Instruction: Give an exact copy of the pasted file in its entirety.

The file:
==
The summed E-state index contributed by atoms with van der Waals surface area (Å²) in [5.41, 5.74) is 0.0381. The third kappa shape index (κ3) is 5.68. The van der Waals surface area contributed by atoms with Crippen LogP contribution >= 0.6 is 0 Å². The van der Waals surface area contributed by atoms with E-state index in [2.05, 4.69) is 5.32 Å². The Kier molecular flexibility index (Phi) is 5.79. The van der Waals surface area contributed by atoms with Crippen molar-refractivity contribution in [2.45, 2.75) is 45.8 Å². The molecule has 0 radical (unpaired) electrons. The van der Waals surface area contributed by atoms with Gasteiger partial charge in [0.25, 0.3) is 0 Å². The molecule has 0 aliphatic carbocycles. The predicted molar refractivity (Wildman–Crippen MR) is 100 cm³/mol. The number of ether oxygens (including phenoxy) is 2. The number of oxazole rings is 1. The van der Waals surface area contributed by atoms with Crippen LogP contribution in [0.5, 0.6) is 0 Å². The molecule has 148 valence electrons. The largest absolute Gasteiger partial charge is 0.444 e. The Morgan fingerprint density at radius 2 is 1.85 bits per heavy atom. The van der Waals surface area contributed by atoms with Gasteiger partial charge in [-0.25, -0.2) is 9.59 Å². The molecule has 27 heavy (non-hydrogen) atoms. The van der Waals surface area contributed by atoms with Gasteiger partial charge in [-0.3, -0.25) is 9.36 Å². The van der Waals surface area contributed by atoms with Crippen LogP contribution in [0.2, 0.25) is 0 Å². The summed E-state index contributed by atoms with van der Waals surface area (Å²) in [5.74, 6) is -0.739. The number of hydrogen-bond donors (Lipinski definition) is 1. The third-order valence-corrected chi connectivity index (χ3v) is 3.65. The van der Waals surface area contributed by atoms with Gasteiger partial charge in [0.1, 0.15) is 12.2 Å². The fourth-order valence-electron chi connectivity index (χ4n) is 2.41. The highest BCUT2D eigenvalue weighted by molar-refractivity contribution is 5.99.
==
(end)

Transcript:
The summed E-state index contributed by atoms with van der Waals surface area (Å²) in [5.41, 5.74) is 0.0381. The third kappa shape index (κ3) is 5.68. The van der Waals surface area contributed by atoms with Crippen LogP contribution >= 0.6 is 0 Å². The van der Waals surface area contributed by atoms with E-state index in [2.05, 4.69) is 5.32 Å². The Kier molecular flexibility index (Phi) is 5.79. The van der Waals surface area contributed by atoms with Crippen molar-refractivity contribution in [2.45, 2.75) is 45.8 Å². The molecule has 0 radical (unpaired) electrons. The van der Waals surface area contributed by atoms with Gasteiger partial charge in [0.25, 0.3) is 0 Å². The molecule has 0 aliphatic carbocycles. The predicted molar refractivity (Wildman–Crippen MR) is 100 cm³/mol. The number of ether oxygens (including phenoxy) is 2. The number of oxazole rings is 1. The van der Waals surface area contributed by atoms with Crippen LogP contribution in [0.5, 0.6) is 0 Å². The molecule has 148 valence electrons. The largest absolute Gasteiger partial charge is 0.444 e. The Morgan fingerprint density at radius 2 is 1.85 bits per heavy atom. The van der Waals surface area contributed by atoms with Gasteiger partial charge in [-0.25, -0.2) is 9.59 Å². The molecule has 27 heavy (non-hydrogen) atoms. The van der Waals surface area contributed by atoms with Gasteiger partial charge in [-0.3, -0.25) is 9.36 Å². The van der Waals surface area contributed by atoms with Crippen LogP contribution in [0.2, 0.25) is 0 Å². The summed E-state index contributed by atoms with van der Waals surface area (Å²) in [5.74, 6) is -0.739. The number of hydrogen-bond donors (Lipinski definition) is 1. The third-order valence-corrected chi connectivity index (χ3v) is 3.65. The van der Waals surface area contributed by atoms with Gasteiger partial charge in [0.1, 0.15) is 12.2 Å². The fourth-order valence-electron chi connectivity index (χ4n) is 2.41. The highest BCUT2D eigenvalue weighted by molar-refractivity contribution is 5.99.